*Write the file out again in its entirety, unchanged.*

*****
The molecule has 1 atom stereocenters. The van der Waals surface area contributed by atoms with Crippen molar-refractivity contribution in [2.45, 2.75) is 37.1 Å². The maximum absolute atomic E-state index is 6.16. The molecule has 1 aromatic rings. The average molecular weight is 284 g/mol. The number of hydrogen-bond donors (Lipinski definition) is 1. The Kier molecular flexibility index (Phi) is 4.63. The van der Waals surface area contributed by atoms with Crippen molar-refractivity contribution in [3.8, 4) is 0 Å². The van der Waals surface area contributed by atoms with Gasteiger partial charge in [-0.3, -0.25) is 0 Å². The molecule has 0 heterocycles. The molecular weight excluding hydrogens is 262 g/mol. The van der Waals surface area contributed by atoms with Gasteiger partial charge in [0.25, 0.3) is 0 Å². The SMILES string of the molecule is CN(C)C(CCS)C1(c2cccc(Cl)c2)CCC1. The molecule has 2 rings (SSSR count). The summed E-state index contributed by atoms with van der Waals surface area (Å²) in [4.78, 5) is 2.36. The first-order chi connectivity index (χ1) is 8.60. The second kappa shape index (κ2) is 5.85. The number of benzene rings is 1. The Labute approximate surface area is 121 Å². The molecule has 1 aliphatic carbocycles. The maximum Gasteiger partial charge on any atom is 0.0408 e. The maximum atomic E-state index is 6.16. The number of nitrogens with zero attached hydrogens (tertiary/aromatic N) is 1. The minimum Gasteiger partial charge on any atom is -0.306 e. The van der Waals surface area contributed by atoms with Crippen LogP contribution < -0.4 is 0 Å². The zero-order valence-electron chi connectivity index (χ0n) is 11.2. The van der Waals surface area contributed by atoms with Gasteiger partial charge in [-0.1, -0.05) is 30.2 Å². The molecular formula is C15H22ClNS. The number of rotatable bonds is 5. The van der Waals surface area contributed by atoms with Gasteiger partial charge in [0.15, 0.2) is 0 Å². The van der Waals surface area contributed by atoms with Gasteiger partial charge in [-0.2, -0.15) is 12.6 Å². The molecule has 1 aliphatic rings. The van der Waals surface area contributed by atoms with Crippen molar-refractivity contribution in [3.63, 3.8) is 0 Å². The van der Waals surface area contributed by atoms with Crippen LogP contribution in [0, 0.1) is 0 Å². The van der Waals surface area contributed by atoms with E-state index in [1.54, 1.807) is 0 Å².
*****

The molecule has 1 atom stereocenters. The van der Waals surface area contributed by atoms with Crippen molar-refractivity contribution in [2.45, 2.75) is 37.1 Å². The maximum absolute atomic E-state index is 6.16. The molecule has 1 aromatic rings. The average molecular weight is 284 g/mol. The number of hydrogen-bond donors (Lipinski definition) is 1. The Kier molecular flexibility index (Phi) is 4.63. The van der Waals surface area contributed by atoms with Crippen molar-refractivity contribution in [3.8, 4) is 0 Å². The van der Waals surface area contributed by atoms with Gasteiger partial charge in [-0.3, -0.25) is 0 Å². The molecule has 0 heterocycles. The molecular weight excluding hydrogens is 262 g/mol. The van der Waals surface area contributed by atoms with Gasteiger partial charge in [0.25, 0.3) is 0 Å². The SMILES string of the molecule is CN(C)C(CCS)C1(c2cccc(Cl)c2)CCC1. The molecule has 2 rings (SSSR count). The summed E-state index contributed by atoms with van der Waals surface area (Å²) in [4.78, 5) is 2.36. The first-order chi connectivity index (χ1) is 8.60. The second kappa shape index (κ2) is 5.85. The number of benzene rings is 1. The Labute approximate surface area is 121 Å². The molecule has 1 aliphatic carbocycles. The maximum Gasteiger partial charge on any atom is 0.0408 e. The maximum atomic E-state index is 6.16. The number of nitrogens with zero attached hydrogens (tertiary/aromatic N) is 1. The minimum Gasteiger partial charge on any atom is -0.306 e. The van der Waals surface area contributed by atoms with Crippen LogP contribution < -0.4 is 0 Å². The zero-order valence-electron chi connectivity index (χ0n) is 11.2. The van der Waals surface area contributed by atoms with Gasteiger partial charge in [-0.1, -0.05) is 30.2 Å². The molecular formula is C15H22ClNS. The number of rotatable bonds is 5. The van der Waals surface area contributed by atoms with Gasteiger partial charge in [0.15, 0.2) is 0 Å². The van der Waals surface area contributed by atoms with Gasteiger partial charge in [-0.2, -0.15) is 12.6 Å². The molecule has 1 aliphatic rings. The van der Waals surface area contributed by atoms with Crippen molar-refractivity contribution in [3.63, 3.8) is 0 Å². The van der Waals surface area contributed by atoms with Crippen LogP contribution in [0, 0.1) is 0 Å². The van der Waals surface area contributed by atoms with E-state index in [1.54, 1.807) is 0 Å².